Francisco Moreira (REN Biodiversity Chair, CIBIO-InBIO) | February 09, 2018 – 16h00 | CIBIO-InBIO’s Auditorium, Campus de Vairão


After a strong decline since the 1950-60’s, the breeding white stork (Ciconia ciconia) population has been increasing steeply since the 1980’s. Along this recovery period, a curious behavioural change has occurred: storks have been “abandoning” their traditional nest sites in trees and buildings to be increasingly use electricity pylons to build nests. The result is that white storks are “wired”, so that no less than 25% (!) of the nests in the country are built on pylons, mainly in very high-tension power lines. These nests can cause management problems to electricity companies, as they are the cause of power outages. On the other hand, this preference by storks has a drawback: it increases the risk of mortality for birds, through collision with power line cables and electrocution. This presentation will report this “love and hate” story, trying to address the pros and cons for storks nesting on power lines, as well as the drivers of pylon occupation.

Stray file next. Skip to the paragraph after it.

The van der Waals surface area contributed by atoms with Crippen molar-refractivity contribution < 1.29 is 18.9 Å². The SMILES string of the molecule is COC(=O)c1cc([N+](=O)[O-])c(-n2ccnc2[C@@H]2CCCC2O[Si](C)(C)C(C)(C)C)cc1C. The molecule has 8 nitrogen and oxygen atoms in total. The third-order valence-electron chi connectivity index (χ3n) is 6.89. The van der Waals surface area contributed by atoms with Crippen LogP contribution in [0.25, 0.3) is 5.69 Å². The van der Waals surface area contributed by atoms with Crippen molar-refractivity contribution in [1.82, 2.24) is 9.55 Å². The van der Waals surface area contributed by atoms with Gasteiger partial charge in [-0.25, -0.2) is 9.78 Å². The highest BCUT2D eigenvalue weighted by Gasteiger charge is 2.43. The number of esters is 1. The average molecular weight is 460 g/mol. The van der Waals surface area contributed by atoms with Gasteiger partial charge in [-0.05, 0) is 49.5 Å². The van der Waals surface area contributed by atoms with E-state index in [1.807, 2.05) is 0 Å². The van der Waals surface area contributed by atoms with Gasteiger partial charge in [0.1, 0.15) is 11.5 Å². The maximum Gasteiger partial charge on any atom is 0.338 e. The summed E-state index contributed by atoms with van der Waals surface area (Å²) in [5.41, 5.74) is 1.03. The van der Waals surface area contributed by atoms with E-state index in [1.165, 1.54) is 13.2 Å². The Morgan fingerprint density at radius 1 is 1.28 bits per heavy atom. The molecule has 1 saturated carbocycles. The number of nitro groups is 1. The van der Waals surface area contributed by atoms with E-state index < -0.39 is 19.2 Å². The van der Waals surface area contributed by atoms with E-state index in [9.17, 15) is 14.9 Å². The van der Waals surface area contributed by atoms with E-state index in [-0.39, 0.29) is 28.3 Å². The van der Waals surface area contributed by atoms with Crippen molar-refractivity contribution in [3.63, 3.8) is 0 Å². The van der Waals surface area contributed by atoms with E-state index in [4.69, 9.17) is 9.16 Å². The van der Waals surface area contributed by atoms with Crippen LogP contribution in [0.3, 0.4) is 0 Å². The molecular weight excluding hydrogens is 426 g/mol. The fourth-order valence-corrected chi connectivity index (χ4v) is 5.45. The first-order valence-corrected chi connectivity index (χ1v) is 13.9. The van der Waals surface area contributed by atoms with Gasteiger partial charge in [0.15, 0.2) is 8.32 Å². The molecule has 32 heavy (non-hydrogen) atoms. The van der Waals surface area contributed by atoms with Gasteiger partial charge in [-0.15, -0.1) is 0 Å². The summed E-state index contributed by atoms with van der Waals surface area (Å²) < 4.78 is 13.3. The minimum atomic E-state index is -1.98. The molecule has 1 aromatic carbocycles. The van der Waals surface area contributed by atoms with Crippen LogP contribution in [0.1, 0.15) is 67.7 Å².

Francisco Moreira has a PhD degree in Biology (University of Lisbon) since 1996. He is the principal investigator of the InBIO research group ‘AGRODIV - Biodiversity in Agricultural and Forest Ecosystems’, comprising ca. 15 researchers, and the holder of the REN Biodiversity Chair CIBIO-InBIO. With over 100 publications in international journals, his main research interests include fire ecology, the links between management and biodiversity/ecosystem services in farmland and forests, and the impacts of anthropogenic linear infrastructures on biodiversity. He is also Member of the Board of the Society for Conservation – Europe section, and of the International Advisory Committee of the International Society for Mediterranean Ecology (ISOMED).


[Host: Paulo Célio Alves, Conservation Genetics and Wildlife Management]


Image credits: Francisco Moreira